Friday, July 20, 2012

New Cocktails: the Hooded Watcher

This is a drink that I tossed together in an effort to finish off my bottle of Clear Creek's apple brandy. It was partially inspired by the Lucien Gaudin Cocktail I wrote a post about a while back, though I aimed for something a little less sweet.

The Hooded Watcher
1.5 oz apple brandy
0.25 oz sweet vermouth
0.25 oz dark falernum
1 dash Angostura bitters

Combine all ingredients, stir with ice for 15 seconds, and strain into a chilled cocktail glass.

The nose is dominated by sweet apple notes from the brandy and spices from the falernum and Angostura bitters. A very peculiar fruitiness also emerges from the interaction between the apple brandy and vermouth. The sip is initially fairly mild. The apple brandy provides a smooth canvas for the other flavors, continuing through the experience but not asserting itself too strongly. There is once again a slightly odd interaction between the brandy and wine that dances around for a bit. The falernum and spice elements of the bitters come in strong mid-palate, riding a wave of cinnamon, cloves and allspice. Going into the finish there is a building sweetness underneath the bitterness from the Angostura and vermouth. The finish continues the heavy spices, bringing out an almost chocolate-y flavor.

Wednesday, July 18, 2012

Whisky Review: Talisker Distiller's Edition 2000

While I've put up a review of Talisker DE before, that was from a dram at a bar, so I didn't get as much time to spend with the whisky as I would have liked. Fortunately I managed to get a bottle of the 2011 release and have finally got around to properly tasting it.

Talisker is the only distillery on the island of Skye. The island lies off the northwest corner of Scotland, between the mainland and the isles of Lewis and Harris. While the temperatures are extremely temperate due to the moderating influence of the ocean, the weather is anything but, regularly lashing the island with wind and rain. The distillery was built nearly two hundred years ago in 1831, having since changed hands a number of times before ending up in the Diageo portfolio. Talisker's whisky is known for having a moderate (~20 ppm) level of peat as well as a heavy dose of pepper and some maritime characteristics.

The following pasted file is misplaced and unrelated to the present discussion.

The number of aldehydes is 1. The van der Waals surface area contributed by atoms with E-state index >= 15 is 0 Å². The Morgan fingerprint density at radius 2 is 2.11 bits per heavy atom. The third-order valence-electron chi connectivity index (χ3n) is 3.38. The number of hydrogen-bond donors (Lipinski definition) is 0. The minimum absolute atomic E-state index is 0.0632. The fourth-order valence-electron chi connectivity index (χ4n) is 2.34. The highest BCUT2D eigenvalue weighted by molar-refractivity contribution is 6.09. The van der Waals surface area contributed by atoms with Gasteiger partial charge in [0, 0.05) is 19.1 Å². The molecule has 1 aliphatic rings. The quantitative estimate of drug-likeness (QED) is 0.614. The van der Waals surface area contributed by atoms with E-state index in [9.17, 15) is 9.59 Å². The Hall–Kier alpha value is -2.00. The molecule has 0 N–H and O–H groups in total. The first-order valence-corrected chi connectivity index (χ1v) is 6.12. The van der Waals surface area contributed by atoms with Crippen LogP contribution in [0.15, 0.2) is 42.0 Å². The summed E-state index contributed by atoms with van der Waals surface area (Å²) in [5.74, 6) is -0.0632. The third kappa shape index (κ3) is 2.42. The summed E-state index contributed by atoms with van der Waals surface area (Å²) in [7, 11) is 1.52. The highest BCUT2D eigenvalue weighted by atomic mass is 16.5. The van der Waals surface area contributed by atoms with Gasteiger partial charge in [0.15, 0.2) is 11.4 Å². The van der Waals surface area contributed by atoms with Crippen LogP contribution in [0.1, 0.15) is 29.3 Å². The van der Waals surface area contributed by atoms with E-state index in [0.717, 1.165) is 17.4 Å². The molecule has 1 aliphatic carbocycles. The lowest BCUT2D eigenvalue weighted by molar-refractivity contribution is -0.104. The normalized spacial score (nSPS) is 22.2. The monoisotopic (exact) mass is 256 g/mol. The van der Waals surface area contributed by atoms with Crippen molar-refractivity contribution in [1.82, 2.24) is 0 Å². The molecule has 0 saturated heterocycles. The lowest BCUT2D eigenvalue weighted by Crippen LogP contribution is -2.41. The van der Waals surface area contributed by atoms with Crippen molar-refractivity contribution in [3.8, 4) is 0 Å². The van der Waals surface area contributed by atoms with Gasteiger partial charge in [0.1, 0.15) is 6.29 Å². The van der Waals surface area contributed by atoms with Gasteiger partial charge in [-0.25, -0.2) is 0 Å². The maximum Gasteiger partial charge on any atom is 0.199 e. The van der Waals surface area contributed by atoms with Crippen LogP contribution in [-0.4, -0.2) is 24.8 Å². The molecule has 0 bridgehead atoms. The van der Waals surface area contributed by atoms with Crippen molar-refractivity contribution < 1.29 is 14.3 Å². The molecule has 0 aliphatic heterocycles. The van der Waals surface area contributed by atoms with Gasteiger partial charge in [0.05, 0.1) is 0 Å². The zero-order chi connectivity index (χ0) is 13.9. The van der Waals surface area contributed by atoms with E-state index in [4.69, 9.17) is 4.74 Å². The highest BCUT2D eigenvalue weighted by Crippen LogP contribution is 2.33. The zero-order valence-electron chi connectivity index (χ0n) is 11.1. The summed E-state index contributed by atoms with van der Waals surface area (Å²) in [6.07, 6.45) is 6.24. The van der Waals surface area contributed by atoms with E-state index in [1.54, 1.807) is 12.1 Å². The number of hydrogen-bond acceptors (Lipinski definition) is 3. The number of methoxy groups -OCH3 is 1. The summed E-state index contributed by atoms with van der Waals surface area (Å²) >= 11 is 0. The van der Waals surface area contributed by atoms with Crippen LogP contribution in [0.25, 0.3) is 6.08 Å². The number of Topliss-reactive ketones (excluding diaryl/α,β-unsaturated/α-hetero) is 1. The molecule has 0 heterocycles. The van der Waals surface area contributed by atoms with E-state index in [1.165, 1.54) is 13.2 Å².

The 2011 release was originally distilled in 2000, making it roughly an 11 year old whisky. As with all of Diageo's Distiller's Edition whiskies, it was aged in a fortified wine cask for an indeterminate amount of time (more info, please, Diageo) after some period in standard ex-bourbon barrels. In this case, the whisky was finished in Amoroso sherry casks. Amoroso sherry is a mixture of dry Oloroso sherry that has been sweetened, usually with Pedro Ximenez sherry. This is similar to the East India Solera sherry that I reviewed a while back.

Talisker Distiller's Edition 2000

Nose: soft fruit, strong floral notes, malty sweetness, underlying creamy peat reek with well integrated TCP intertwined with wood spices, rubbery sherry, chipotle pepper, a hint of brine, oak, vanilla, a bit of banana, charcoal. After adding water, the malt becomes more prominent, while the peat, sherry and floral notes are somewhat subdued.

Taste: malty, sugary sweetness up front, pepper comes on strong early on the tongue and maintains its heat, peat builds slowly towards the back of the mouth, sherry comes in mid-palate, becomes earthy, trending towards bitter mocha. After a few drops of water, the whisky gets a little bit less sweet up front, but sweeter at the back, and everything but the pepper is slightly toned down.

Finish: classic Talisker pepper, bitter, peat, cacao, oak, and a hint of sherry

This is very different from the barbecue-heavy, peat-forward version that I tried back in December. The nose is very, very floral, with the peat taking on a more vegetal rather than smoky aspect. It makes me think of what Aberlour 12 would taste like if the distillery used peated malt. Also similar to Aberlour, the sherry influence is relatively subdued, providing some underlying fruitiness, but not dominating the other elements of the spirit. I prefer the peat-heavy version, but this is a rather interesting study in how much variety can come from a single distillery, even when they're nominally trying to produce the same whisky each time. It'll also be interesting to compare this to a small bottle I have of Talisker DE that was distilled in 1992, which will be part of a Talisker vertical tasting that I have planned.

Sunday, July 15, 2012

Classic Cocktails: The Widow's Kiss

This cocktail comes from Ted Haigh's Vintage Spirits & Forgotten Cocktails. It was invented by George Kappeler and first published in his Modern American Drinks in 1895. A drink from another era, it showcases the formidable power of the herbal liqueurs that fell out of favor during Prohibition and the advent of shelf-stable fruit liqueurs.

The Widow's Kiss
1.5 oz apple brandy
0.75 oz Chartreuse
0.75 oz Bénédictine
2 dashes Angostura bitters

Combine all ingredients, stir with ice and strain into a chilled cocktail glass. Garnish with a cherry.